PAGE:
Mr. Kadi and Article 103 (A Poem by Prof James Crawford)

Professor James Crawford, the Poet-Jurist
Professor James Crawford, the Poet-Jurist

This is a poem by Professor James Crawford, who is one of the most famous and prominent international jurist in the world today, from the University of Cambridge, and was first presented during a lecture at the Hague Academy of International Law.


While wandering through a wadi

In the wastes of Saudi

I came across Mr Kadi

Cracking rather hardy.


I said ‘you must feel blue

at what they’ve done to you’.

He said to me ‘that’s true

but I’ve got the CJEU,


lacking whose authority

the P5 sorority

are now a small minority,

who’ve lost their old priority’


And so went Mr Kadi

Wondering down his wadi

‘it’s all because of me;

I killed article 103!”



I know most of you wont understand what is going on in the poem, and why the hell is Prof. Crawford, who has authored tons of books and articles, made such a poem. Let me explain briefly.

1.  Kadi, or Sheikh Yasin Abdullah Ezzedine al-Qadi is some rich Arab guy. Two UN Security Council Resolutions (No. 1267 and 1333) declared him (among others) suspected to be one of those who financially supported terrorist groups and part of the network. Among the things ordered by the UNSC Resolution (under Chapter VII of the UN Charter, means that it gives binding legal obligations for the designated states to cooperate) was to freeze his assets, which was then done by the European Union through a policy.

2. Article 103 of the UN Charter reads as follows:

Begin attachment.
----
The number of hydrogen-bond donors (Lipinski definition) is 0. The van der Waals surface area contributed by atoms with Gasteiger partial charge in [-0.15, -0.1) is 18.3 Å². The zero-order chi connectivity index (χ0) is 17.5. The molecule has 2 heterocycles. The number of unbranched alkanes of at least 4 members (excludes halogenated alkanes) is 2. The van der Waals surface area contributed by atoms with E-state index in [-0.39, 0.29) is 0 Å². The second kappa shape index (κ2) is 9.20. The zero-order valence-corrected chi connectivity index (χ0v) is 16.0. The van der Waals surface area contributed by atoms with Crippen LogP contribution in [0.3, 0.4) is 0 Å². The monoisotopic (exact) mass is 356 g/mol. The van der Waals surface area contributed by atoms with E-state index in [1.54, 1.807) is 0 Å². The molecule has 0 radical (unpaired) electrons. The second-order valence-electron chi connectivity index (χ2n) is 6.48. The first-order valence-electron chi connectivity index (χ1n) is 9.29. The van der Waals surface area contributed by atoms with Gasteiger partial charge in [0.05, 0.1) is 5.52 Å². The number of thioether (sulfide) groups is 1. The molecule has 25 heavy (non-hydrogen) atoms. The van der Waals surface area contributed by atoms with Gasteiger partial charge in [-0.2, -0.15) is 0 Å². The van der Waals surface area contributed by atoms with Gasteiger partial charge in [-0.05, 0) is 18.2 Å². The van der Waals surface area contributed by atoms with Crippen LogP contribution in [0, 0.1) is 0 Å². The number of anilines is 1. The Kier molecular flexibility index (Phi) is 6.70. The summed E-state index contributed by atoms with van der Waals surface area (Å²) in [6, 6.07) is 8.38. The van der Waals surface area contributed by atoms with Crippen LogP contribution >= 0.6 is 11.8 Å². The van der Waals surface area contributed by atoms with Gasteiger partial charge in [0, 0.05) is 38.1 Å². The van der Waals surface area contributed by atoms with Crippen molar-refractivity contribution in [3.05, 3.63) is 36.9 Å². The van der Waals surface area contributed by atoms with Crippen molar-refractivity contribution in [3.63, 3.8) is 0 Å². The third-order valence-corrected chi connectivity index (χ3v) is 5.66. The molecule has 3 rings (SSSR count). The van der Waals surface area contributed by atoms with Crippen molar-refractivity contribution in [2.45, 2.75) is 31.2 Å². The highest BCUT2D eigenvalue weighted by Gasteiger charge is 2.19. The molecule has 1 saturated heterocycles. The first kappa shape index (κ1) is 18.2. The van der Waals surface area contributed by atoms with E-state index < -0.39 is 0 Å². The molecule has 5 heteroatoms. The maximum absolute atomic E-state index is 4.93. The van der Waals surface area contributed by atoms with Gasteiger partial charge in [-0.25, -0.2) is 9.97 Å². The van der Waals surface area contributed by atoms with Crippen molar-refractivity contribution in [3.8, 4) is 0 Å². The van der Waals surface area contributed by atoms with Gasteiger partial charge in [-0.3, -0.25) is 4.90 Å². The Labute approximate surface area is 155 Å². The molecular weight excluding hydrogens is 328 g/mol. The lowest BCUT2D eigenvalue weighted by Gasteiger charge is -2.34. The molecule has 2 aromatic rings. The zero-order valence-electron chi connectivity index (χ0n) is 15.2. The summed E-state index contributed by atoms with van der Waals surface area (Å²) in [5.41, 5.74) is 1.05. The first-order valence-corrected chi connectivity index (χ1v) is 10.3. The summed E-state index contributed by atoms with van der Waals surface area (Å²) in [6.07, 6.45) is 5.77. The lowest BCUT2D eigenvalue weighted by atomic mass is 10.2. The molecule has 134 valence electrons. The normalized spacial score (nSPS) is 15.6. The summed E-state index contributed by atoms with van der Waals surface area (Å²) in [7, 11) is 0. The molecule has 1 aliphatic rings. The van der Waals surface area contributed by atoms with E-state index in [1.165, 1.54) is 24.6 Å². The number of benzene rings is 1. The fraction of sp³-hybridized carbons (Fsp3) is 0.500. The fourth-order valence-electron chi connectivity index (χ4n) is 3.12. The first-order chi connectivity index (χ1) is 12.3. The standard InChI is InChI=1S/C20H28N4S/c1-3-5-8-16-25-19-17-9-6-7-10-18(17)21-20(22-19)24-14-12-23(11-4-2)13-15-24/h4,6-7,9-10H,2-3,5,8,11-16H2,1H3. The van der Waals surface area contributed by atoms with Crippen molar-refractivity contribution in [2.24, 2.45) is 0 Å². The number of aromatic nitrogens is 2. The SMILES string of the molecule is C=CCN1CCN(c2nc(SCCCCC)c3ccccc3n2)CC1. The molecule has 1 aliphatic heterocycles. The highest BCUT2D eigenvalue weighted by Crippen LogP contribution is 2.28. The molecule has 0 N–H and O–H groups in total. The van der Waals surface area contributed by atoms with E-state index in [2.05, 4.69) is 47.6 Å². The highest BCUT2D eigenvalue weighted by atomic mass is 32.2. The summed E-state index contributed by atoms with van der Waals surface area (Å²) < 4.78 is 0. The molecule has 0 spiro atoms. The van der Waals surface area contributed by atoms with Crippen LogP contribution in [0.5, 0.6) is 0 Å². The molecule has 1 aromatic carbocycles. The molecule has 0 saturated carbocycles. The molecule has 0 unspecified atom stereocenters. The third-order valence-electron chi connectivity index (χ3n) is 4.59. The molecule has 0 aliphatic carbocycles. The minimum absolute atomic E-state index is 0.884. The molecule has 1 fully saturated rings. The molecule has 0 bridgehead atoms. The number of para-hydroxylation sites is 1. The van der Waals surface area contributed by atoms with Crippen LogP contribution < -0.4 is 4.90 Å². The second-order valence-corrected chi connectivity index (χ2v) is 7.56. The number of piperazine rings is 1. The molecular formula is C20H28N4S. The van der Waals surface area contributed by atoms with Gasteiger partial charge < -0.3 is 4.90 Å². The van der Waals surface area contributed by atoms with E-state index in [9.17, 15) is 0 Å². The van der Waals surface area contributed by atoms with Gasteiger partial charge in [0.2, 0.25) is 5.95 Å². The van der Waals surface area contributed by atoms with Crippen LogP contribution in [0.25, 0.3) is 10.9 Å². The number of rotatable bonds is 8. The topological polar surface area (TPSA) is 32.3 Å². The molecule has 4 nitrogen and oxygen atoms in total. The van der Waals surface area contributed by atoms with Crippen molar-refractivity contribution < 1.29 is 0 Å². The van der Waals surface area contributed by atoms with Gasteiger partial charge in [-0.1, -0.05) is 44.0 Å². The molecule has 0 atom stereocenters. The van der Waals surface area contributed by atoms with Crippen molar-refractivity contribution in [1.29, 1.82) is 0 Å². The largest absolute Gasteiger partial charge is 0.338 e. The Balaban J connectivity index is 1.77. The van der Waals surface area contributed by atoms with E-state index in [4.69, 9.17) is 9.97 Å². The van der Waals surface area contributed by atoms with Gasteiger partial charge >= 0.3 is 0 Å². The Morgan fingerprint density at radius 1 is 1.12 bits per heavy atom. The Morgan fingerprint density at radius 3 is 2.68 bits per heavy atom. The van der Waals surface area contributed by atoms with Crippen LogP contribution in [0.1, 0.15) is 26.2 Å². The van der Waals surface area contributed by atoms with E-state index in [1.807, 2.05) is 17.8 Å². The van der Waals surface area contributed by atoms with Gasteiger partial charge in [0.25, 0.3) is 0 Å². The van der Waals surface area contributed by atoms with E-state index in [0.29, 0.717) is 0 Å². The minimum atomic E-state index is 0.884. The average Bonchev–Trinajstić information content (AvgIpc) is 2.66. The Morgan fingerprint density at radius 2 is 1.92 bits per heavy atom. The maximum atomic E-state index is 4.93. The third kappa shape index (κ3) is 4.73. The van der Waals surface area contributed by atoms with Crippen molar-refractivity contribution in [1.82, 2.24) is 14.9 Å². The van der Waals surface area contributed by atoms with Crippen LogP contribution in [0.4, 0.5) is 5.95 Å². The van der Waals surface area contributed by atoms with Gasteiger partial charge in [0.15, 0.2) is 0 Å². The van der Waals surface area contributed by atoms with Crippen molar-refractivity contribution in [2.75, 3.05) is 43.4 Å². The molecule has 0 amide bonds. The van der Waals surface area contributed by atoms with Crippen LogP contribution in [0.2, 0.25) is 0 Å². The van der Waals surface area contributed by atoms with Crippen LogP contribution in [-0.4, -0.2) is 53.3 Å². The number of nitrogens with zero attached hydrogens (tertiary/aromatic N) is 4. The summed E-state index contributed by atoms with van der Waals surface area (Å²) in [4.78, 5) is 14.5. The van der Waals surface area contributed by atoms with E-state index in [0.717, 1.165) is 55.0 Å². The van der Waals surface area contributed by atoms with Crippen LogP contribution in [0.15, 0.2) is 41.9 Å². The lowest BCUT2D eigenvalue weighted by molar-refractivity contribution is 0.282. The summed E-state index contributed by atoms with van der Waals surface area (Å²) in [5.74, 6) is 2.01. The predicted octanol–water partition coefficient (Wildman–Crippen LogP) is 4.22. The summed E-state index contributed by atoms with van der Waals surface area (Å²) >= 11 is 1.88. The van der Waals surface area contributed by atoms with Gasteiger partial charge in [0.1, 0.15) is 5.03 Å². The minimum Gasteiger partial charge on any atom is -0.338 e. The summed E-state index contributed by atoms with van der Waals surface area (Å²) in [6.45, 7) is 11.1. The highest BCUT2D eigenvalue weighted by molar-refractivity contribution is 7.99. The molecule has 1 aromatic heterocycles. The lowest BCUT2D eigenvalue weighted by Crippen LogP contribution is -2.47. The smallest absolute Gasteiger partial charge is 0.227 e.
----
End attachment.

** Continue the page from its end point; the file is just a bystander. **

In the event of a conflict between the obligations of the Members of the United Nations under the present Charter and their obligations under any other international agreement, their obligations under the present Charter shall prevail.”

Basically confirming that any member states of the UN should abide by the legal obligations rising out from the UN (including most especially UNSC Resolutions under Chapter VII) even if it means breaching other international legal obligations.

3. Kadi appealed to the EU policy freezing his assets. In essence, he said that such a policy (and therefore, also the UNSC Resolution backing it) violates his rights to fair trial and due process. Usually, freezing assets can only be done proceeding certain judicial measures where he would have rights to defend himself etc. His lawyers point out that the EU Policy (and UNSC Resolution) were in conflict with Kadi’s rights under International and European human rights law. Reading Article 103 of the UN Charter, the UNSC Resolution (therefore the EU Policy) would prevail.

4. After series of court and appeals, the final court (the European Court of Justice) granted Kadi’s appeal. The EU Policy was therefore revoked, and Kadi’s assets were no longer to be frozen.

5. Some scholars note that the ECJ’s reasoning was somewhat cheeky. They did not go down the path in arguing that the UNSC Resolution was Ultra Vires (beyond capacity), which is one of the controversial issues about the Security Council accountability. Instead, they simply said that the ECJ has nothing to do with the UNSC Resolutions, but they are simply judging whether or not an EU Policy is against the European Human Rights standards. There are some critics to this reasoning, as the legal obligations from the UN Charter cannot be simply dismissed, but this happened anyway.

6. The UNSC ended up removing Kadi from the terrorist list anyways.

I dunno, I just thought that this was fun to share. LoL